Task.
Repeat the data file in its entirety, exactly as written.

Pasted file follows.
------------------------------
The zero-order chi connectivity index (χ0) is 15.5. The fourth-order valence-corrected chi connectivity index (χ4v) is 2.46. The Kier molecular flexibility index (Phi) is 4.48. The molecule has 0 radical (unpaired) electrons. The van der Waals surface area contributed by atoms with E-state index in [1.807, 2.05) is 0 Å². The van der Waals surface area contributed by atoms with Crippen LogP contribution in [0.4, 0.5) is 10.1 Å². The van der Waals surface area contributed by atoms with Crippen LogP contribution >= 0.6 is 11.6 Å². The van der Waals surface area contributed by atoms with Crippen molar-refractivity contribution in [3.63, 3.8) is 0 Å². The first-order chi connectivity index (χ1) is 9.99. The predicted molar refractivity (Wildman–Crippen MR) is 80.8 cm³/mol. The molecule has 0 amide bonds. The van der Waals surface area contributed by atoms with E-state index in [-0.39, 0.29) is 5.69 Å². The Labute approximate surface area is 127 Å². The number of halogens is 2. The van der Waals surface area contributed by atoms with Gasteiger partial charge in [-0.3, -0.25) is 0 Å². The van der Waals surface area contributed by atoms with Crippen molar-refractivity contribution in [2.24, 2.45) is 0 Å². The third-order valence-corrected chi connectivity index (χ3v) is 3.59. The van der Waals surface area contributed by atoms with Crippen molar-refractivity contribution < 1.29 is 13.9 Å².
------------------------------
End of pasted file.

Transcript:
The zero-order chi connectivity index (χ0) is 15.5. The fourth-order valence-corrected chi connectivity index (χ4v) is 2.46. The Kier molecular flexibility index (Phi) is 4.48. The molecule has 0 radical (unpaired) electrons. The van der Waals surface area contributed by atoms with E-state index in [1.807, 2.05) is 0 Å². The van der Waals surface area contributed by atoms with Crippen LogP contribution in [0.4, 0.5) is 10.1 Å². The van der Waals surface area contributed by atoms with Crippen LogP contribution >= 0.6 is 11.6 Å². The van der Waals surface area contributed by atoms with Crippen molar-refractivity contribution in [3.63, 3.8) is 0 Å². The first-order chi connectivity index (χ1) is 9.99. The predicted molar refractivity (Wildman–Crippen MR) is 80.8 cm³/mol. The molecule has 0 amide bonds. The van der Waals surface area contributed by atoms with E-state index in [-0.39, 0.29) is 5.69 Å². The Labute approximate surface area is 127 Å². The number of halogens is 2. The van der Waals surface area contributed by atoms with Gasteiger partial charge in [-0.3, -0.25) is 0 Å². The van der Waals surface area contributed by atoms with Crippen molar-refractivity contribution in [2.24, 2.45) is 0 Å². The third-order valence-corrected chi connectivity index (χ3v) is 3.59. The van der Waals surface area contributed by atoms with Crippen molar-refractivity contribution < 1.29 is 13.9 Å².